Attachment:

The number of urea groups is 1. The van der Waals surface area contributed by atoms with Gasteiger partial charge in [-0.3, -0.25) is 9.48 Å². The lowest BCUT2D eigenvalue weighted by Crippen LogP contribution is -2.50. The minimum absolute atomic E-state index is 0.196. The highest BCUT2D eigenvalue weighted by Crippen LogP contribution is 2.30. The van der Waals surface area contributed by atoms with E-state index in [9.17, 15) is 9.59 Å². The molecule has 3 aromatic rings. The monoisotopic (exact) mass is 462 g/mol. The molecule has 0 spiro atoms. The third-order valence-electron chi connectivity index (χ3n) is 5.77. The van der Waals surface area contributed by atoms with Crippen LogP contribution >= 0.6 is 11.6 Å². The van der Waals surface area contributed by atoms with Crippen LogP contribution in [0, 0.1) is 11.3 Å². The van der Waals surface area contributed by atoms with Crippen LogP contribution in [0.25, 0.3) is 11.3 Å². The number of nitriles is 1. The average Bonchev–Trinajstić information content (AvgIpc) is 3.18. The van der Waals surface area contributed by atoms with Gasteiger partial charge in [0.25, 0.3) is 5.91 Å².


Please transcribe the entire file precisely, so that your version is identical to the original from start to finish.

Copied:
The number of urea groups is 1. The van der Waals surface area contributed by atoms with Gasteiger partial charge in [-0.3, -0.25) is 9.48 Å². The lowest BCUT2D eigenvalue weighted by Crippen LogP contribution is -2.50. The minimum absolute atomic E-state index is 0.196. The highest BCUT2D eigenvalue weighted by Crippen LogP contribution is 2.30. The van der Waals surface area contributed by atoms with E-state index in [9.17, 15) is 9.59 Å². The molecule has 3 aromatic rings. The monoisotopic (exact) mass is 462 g/mol. The molecule has 0 spiro atoms. The third-order valence-electron chi connectivity index (χ3n) is 5.77. The van der Waals surface area contributed by atoms with Crippen LogP contribution >= 0.6 is 11.6 Å². The van der Waals surface area contributed by atoms with Crippen LogP contribution in [0, 0.1) is 11.3 Å². The van der Waals surface area contributed by atoms with Crippen LogP contribution in [0.25, 0.3) is 11.3 Å². The number of nitriles is 1. The average Bonchev–Trinajstić information content (AvgIpc) is 3.18. The van der Waals surface area contributed by atoms with Gasteiger partial charge in [0.25, 0.3) is 5.91 Å².